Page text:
How much should a person be compensated to breathe China’s polluted air? If you’re an expatriate employee of Coca-Cola, the answer is a 15 percent bonus, according to a report last week in the Australian Financial Review. (Local Chinese are excluded from the bonus, despite breathing the same air.) Is offering an “environmental hardship allowance” enough for multinational companies in China to retain expatriate employees?
A reasonable person might look at the health risks associated with living in China -- and Beijing, especially -- and conclude that no sane person would take that deal. On some days the air pollution is 25 times worse than what’s considered safe in the U.S., deaths from lung cancer have risen 465 percent over the last three decades, and a recent study showed that Beijing residents can expect to spend significant periods of their life infirm. Many Chinese residents have grown so pollution-aware that they check air-quality rating apps before they check the weather when they wake in the morning, and they converse knowledgeably about air purifiers and masks.
Unsurprisingly, expatriates are quietly leaving China’s biggest cities, with many blaming the pollution and its effects on their children. Everyone, it seems, knows someone who has moved away. I recently left after almost 12 years in Shanghai, and my own departed acquaintances include a physician, a journalist and an intellectual-property lawyer. For corporate human-resources managers, the pollution issue affects retention and attraction of quality new hires. Who, after all, wants to take a job in a place that the previous holder abandoned because it was harming their kids?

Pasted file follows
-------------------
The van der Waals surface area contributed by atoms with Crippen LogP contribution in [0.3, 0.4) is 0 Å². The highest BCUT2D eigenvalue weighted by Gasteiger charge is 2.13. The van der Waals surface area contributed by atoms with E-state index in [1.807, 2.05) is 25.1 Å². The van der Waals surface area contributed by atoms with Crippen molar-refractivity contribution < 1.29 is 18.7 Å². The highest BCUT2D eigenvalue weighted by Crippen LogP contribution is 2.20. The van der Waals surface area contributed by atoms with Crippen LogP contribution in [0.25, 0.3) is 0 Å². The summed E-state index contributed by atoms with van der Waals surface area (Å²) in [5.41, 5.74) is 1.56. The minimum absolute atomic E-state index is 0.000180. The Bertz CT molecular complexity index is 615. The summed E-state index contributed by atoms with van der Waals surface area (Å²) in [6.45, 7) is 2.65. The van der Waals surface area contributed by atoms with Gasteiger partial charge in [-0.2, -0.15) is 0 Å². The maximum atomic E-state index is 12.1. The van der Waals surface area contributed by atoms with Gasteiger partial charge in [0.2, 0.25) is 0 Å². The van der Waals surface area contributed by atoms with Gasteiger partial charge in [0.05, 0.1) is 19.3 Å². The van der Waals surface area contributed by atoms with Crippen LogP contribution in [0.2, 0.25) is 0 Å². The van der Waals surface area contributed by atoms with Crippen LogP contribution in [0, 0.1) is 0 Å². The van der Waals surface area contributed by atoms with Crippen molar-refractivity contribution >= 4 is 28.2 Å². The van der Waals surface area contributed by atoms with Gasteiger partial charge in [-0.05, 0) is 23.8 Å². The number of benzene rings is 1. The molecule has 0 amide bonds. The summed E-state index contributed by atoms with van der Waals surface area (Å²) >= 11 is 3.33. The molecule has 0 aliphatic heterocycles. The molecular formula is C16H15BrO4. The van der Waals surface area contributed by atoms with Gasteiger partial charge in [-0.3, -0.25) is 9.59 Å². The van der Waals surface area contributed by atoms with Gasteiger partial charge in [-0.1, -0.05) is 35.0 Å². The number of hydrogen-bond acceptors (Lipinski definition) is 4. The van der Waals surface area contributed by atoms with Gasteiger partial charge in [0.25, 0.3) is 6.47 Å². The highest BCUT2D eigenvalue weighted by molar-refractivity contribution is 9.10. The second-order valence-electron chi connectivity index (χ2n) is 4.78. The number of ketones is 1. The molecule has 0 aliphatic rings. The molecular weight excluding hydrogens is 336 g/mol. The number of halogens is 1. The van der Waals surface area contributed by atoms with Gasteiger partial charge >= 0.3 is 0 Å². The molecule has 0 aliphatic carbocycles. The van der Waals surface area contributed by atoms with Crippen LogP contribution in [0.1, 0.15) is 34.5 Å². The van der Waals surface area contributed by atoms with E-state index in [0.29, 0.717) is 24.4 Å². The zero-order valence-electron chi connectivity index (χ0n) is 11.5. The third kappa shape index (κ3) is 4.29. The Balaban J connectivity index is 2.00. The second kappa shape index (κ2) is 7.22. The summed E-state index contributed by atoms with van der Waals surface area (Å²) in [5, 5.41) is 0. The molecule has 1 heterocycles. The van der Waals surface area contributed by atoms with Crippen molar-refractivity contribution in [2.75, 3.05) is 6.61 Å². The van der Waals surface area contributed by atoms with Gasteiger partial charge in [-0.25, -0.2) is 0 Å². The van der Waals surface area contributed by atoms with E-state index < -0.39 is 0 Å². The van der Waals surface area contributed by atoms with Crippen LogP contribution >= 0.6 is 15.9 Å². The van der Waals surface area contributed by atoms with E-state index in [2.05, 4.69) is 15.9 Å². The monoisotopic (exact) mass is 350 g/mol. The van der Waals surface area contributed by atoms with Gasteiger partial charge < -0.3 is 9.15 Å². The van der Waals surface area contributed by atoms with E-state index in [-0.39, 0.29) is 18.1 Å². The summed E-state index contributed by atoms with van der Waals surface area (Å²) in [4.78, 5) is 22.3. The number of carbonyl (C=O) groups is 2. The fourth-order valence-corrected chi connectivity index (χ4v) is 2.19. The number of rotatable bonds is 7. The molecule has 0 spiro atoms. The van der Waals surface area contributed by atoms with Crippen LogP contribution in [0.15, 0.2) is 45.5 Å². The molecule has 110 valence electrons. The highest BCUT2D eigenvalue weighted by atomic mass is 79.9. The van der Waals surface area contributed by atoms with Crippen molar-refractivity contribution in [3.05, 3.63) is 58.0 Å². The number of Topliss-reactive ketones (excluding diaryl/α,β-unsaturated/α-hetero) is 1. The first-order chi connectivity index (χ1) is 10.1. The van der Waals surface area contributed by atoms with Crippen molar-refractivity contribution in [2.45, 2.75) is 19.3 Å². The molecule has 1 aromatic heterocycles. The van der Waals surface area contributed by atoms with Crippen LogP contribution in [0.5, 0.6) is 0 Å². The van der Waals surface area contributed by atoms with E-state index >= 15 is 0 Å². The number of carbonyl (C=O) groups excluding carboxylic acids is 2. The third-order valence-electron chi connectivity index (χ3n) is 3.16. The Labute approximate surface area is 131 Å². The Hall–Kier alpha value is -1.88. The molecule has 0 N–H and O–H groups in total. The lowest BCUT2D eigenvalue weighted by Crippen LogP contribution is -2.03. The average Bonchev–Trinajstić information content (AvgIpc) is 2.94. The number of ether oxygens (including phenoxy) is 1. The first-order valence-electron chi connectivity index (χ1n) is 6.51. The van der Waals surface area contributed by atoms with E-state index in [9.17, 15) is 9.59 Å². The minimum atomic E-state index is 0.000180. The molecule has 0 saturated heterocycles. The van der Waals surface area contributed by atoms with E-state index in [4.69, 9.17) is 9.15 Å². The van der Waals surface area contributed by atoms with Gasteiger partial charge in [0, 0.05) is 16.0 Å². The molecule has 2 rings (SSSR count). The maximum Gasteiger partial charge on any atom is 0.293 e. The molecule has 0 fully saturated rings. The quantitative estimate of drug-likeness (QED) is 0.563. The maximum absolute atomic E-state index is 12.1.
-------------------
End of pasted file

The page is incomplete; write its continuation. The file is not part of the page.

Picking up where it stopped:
Coca-Cola's bonus is similar to the “hardship differential” pay increases that the U.S. State Department awards to foreign-service officers serving in posts with difficult circumstances, including “notably unhealthful conditions.” Officers stationed in parts of Afghanistan, the Central African Republic, Iraq and Libya, for example, earn a top-of-the-chart 35 percent rate. Those stationed in Winnipeg, Canada, get nothing. In China, the rates vary from 0 percent in relatively clean Kunming, to 30 percent in heavily industrial Shenyang and Wuhan (making them equivalent, in hardship-differential terms, to Haiti). And in Shanghai and Beijing, home to most expats (and U.S. foreign-service officers in China), the rates are 10 percent and 15 percent, respectively.
Panasonic also announced in March that it would begin compensating expatriate union employees for the air pollution “problem.” Did Panasonic’s need for high-quality expatriates trump the risk of damaging relations with local officials sensitive to China's pollution reputation? Or did the company simply notice that large numbers of wealthy Chinese are also anxious to leave China and decide to offer a financial incentive to keep foreign employees?
It’s hard to believe that offering a bonus will do much to help companies attract or retain people who weren't already bent on working in China anyway. For those who have been there already, however, and know what it’s like to breathe hazardous air on a cold winter day, a 15 percent bonus will probably not be enough.
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To contact the editor responsible for this article: Kirsten Salyer at email@example.com.